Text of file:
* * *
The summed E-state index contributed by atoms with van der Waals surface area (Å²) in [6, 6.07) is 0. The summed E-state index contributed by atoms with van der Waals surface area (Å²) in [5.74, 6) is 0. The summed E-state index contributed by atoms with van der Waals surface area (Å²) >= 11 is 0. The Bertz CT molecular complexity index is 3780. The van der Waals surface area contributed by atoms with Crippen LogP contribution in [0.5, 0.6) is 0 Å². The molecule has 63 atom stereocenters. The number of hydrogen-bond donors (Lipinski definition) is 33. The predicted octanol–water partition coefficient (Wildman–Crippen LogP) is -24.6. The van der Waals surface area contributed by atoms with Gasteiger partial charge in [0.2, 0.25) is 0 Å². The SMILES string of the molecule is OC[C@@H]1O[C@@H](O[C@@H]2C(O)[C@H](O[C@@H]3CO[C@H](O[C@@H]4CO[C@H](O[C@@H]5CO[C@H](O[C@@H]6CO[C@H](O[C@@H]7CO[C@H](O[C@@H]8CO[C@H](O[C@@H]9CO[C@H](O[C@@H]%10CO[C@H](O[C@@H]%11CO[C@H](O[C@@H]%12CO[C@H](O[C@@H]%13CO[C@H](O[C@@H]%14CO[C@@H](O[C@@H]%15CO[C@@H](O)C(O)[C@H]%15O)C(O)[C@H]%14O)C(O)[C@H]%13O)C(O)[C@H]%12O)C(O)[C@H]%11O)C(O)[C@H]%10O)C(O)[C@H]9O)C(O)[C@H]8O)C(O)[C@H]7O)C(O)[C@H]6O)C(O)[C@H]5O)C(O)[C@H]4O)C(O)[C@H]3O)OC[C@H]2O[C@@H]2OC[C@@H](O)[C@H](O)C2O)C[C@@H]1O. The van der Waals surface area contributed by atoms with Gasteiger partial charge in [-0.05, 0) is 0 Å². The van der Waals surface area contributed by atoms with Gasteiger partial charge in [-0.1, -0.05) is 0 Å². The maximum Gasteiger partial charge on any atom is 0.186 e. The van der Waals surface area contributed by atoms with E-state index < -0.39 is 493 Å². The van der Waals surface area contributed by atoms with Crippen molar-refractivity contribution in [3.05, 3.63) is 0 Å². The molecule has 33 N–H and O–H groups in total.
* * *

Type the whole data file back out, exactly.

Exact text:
The summed E-state index contributed by atoms with van der Waals surface area (Å²) in [6, 6.07) is 0. The summed E-state index contributed by atoms with van der Waals surface area (Å²) in [5.74, 6) is 0. The summed E-state index contributed by atoms with van der Waals surface area (Å²) >= 11 is 0. The Bertz CT molecular complexity index is 3780. The van der Waals surface area contributed by atoms with Crippen LogP contribution in [0.5, 0.6) is 0 Å². The molecule has 63 atom stereocenters. The number of hydrogen-bond donors (Lipinski definition) is 33. The predicted octanol–water partition coefficient (Wildman–Crippen LogP) is -24.6. The van der Waals surface area contributed by atoms with Gasteiger partial charge in [0.2, 0.25) is 0 Å². The SMILES string of the molecule is OC[C@@H]1O[C@@H](O[C@@H]2C(O)[C@H](O[C@@H]3CO[C@H](O[C@@H]4CO[C@H](O[C@@H]5CO[C@H](O[C@@H]6CO[C@H](O[C@@H]7CO[C@H](O[C@@H]8CO[C@H](O[C@@H]9CO[C@H](O[C@@H]%10CO[C@H](O[C@@H]%11CO[C@H](O[C@@H]%12CO[C@H](O[C@@H]%13CO[C@H](O[C@@H]%14CO[C@@H](O[C@@H]%15CO[C@@H](O)C(O)[C@H]%15O)C(O)[C@H]%14O)C(O)[C@H]%13O)C(O)[C@H]%12O)C(O)[C@H]%11O)C(O)[C@H]%10O)C(O)[C@H]9O)C(O)[C@H]8O)C(O)[C@H]7O)C(O)[C@H]6O)C(O)[C@H]5O)C(O)[C@H]4O)C(O)[C@H]3O)OC[C@H]2O[C@@H]2OC[C@@H](O)[C@H](O)C2O)C[C@@H]1O. The van der Waals surface area contributed by atoms with Gasteiger partial charge in [-0.05, 0) is 0 Å². The van der Waals surface area contributed by atoms with Gasteiger partial charge in [-0.1, -0.05) is 0 Å². The maximum Gasteiger partial charge on any atom is 0.186 e. The van der Waals surface area contributed by atoms with E-state index < -0.39 is 493 Å². The van der Waals surface area contributed by atoms with Crippen molar-refractivity contribution in [3.05, 3.63) is 0 Å². The molecule has 33 N–H and O–H groups in total.